Highlights of Three 2016 Hispanic Small Businesses

Hispanic small businesses

In 2016 Latin Business Today featured a cross section of Hispanic businesses.

 

Here are three Hispanic businesses many featured in 2016. Included in this group were notable Hispanic small businesses from three industries: a medical services company, a distributor and  a retail bakery.

The lessons learned from these successful small business owners are invaluable.

1.   Hispanic Businesswomen Are Baking Up Goodness

Business is a family affair for two Hispanic businesswomen the owners of Bronxville’s Chantilly Patisserie.

These two Hispanic businesswomen also hope to open a second shop and possibly offer classes. Wholesale and catering are also in the future for Chantilly. “”We take so much pride in what we do. We make everything from scratch, every single day. We want people to notice the products that we make.”

Future Plans

Finding a good work-life balance is difficult as an entrepreneur, admits 33-year-old Maria, who wakes up at 4 a.m. to go to work. While she loves baking, it’s hard to have a social life. In the future, she hopes it will become more balanced, giving her time to take a trip or spend more time with friends.

Right now, the three Latinas are doing everything. In the future, Maria hopes their jobs will be more defined.  That would help them find more balance.  Doing so would also enable Maria to find the time to take a business class, which is something she really wants to do.

These two Hispanic businesswomen also hope to open a second shop and possibly offer classes.

Wholesale and catering are also in the future for Chantilly. “We take so much pride in what we do. We make everything from scratch, every single day. We want people to notice the products that we make. When people come in—it’s like they’’re 40 and they come into my shop and they’re suddenly 7 years old,” she says. “

The adults go up and down looking and saying, ‘I want this one, but I want this one. But I want that one as well.’ It’s pretty comical. We don’t make it easy for people to decide what they want to take home.”

2.   A Family’s Entrepreneurial Journey Began in Cuba

The legacy of this Latino entrepreneurial spirit was passed down to Domingo’s grandson and Juilo René’s son, René.

Among the many important lessons René learned was from his grandfather when he about ten or twelve was the value of hard work. As CEO of an Atlanta based business, René understands and embraces the importance of Díaz Foods’ corporate responsibility in the community. René himself has chaired United Way campaigns and established an internship programs at Díaz Foods for high school and college students.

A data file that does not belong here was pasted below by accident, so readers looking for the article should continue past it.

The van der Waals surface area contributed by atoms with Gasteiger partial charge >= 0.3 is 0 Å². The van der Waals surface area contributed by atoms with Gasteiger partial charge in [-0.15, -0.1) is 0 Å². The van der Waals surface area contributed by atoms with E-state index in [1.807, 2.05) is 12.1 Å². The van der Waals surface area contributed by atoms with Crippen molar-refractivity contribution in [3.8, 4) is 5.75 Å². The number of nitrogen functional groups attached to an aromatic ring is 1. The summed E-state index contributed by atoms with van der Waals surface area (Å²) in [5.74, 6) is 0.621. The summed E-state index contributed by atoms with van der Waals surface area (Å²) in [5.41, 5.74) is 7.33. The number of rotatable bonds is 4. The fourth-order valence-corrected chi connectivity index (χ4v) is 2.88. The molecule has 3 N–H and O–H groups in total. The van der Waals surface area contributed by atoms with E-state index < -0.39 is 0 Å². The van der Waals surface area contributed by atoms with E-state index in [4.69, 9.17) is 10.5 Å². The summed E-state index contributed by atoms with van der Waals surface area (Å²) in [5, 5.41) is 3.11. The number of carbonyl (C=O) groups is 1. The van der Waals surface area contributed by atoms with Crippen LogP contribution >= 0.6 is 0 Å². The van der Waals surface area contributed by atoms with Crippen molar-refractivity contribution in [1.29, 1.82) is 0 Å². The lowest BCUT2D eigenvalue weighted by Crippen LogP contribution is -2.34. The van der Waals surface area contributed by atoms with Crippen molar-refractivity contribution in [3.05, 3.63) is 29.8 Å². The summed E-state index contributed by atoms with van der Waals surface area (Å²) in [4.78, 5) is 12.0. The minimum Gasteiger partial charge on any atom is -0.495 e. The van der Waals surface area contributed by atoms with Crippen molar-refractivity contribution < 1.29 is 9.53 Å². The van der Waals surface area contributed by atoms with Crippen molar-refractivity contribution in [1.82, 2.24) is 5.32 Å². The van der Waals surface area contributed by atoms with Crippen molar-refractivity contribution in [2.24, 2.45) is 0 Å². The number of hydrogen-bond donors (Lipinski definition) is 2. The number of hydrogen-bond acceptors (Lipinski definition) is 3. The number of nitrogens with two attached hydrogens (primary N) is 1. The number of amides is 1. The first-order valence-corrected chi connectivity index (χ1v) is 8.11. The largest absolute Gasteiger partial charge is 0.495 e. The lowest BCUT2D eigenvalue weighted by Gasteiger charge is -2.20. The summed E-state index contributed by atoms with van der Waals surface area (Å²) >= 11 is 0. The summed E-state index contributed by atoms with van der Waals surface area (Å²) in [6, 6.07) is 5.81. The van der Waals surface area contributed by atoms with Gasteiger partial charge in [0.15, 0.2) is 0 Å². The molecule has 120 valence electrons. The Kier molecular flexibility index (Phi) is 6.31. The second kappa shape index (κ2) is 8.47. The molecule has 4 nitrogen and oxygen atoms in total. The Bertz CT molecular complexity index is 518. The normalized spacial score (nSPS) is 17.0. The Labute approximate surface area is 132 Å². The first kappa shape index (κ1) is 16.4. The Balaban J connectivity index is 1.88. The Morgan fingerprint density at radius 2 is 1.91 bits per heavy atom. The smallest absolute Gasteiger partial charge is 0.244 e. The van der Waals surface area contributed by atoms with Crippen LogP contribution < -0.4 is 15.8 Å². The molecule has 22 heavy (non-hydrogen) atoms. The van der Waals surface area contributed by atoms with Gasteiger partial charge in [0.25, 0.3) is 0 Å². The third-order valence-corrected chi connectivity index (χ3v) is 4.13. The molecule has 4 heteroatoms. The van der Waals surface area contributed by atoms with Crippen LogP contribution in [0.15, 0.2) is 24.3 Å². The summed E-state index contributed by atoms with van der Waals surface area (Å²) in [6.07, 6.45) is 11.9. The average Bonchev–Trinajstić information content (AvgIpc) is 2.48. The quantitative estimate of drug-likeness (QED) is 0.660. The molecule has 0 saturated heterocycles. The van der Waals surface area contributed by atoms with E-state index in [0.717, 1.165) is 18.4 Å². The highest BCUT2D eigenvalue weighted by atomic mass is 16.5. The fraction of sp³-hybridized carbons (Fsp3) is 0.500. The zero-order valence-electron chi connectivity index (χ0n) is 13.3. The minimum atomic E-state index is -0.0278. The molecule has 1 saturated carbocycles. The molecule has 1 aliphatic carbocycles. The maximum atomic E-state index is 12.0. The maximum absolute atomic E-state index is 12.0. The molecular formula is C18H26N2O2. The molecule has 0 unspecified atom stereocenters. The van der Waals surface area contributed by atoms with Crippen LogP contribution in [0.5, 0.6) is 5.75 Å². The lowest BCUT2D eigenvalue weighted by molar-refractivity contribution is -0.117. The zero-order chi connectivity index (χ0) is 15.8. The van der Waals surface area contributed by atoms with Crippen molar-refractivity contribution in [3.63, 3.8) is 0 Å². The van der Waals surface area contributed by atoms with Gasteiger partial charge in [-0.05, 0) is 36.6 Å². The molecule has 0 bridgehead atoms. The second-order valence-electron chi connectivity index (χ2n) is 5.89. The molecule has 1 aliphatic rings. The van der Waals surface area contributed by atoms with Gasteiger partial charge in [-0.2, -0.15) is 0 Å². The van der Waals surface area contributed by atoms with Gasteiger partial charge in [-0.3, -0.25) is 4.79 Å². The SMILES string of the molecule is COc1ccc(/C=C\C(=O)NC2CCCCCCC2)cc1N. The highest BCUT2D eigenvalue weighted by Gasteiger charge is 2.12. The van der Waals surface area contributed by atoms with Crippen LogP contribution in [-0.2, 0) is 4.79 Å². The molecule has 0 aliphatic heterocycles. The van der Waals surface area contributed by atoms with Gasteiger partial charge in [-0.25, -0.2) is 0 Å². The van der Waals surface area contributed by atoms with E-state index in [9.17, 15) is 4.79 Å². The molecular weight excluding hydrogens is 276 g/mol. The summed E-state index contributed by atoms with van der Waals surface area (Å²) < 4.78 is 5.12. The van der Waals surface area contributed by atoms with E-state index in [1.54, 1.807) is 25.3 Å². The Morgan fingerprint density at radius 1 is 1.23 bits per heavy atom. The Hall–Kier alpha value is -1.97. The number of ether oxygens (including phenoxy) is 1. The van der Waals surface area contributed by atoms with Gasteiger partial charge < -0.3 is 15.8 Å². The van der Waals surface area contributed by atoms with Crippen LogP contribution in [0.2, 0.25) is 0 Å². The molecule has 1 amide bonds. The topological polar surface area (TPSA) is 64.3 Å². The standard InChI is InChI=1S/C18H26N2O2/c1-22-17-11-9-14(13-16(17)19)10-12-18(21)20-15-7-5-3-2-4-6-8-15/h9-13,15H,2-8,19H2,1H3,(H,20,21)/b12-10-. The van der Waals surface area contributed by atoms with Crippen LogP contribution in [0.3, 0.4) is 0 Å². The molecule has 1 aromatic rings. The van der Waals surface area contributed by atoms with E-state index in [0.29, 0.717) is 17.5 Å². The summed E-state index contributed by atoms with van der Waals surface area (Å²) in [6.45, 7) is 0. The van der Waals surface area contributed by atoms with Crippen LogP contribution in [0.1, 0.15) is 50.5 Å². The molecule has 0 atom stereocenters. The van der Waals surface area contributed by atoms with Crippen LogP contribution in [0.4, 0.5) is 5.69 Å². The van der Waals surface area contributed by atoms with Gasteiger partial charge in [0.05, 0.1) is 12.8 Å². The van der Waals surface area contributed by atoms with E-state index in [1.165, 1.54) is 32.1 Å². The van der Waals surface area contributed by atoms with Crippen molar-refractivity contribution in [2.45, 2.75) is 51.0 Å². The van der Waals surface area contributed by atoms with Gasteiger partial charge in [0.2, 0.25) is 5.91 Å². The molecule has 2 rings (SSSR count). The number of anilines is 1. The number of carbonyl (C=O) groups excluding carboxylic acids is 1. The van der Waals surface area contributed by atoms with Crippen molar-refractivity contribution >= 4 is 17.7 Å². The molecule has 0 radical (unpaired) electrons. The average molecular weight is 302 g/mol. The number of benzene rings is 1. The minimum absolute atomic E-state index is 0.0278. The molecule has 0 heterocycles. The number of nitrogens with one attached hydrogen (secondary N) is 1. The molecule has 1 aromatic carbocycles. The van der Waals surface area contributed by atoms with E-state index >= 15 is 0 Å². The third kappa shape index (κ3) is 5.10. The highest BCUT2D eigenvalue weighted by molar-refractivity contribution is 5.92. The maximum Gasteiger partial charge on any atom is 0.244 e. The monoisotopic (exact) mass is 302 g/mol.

A Small Business Grows

Díaz Foods has grown in ways his grandfather and father could not have imagined. Díaz Foods is one of the largest distributors of Hispanic products (refrigerator products, dairy, meat and produce) in the United States, serving more than 5,000 customers in 25 states. And although René didn’t fulfill his dream of working at Coca Cola, Díaz Foods is one of Coke’s major fountain business distributors.

Technology has played a role in the growth of the business. Two Díaz Food sales call centers located in Mexico and Atlanta are using leading edge IT solutions for outbound sales and sales research. And when it came time to implement warehouse productivity software, “the Díaz family of employees” shattered the vendor’s own best record.

Giving Back and Seeking Balance

As CEO of an Atlanta based business, René understands and embraces the importance of Díaz Foods’ corporate responsibility in the community. René himself has chaired United Way campaigns and established an internship programs at Díaz Foods for high school and college students. Employees at Díaz Foods are encouraged to volunteer their time to organizations they are passionate about.

As busy as René is, he knows that when he is home, he is home – there are no discussions about work and the business. He admits it’s not easy with email and texts at your fingertips.

“I sleep well at night, my grandfather and father taught me to respect and commit to work – show up, show that you care. But, you must also know there is a time to be with and enjoy your family.”

Next- Hispanic small business #3

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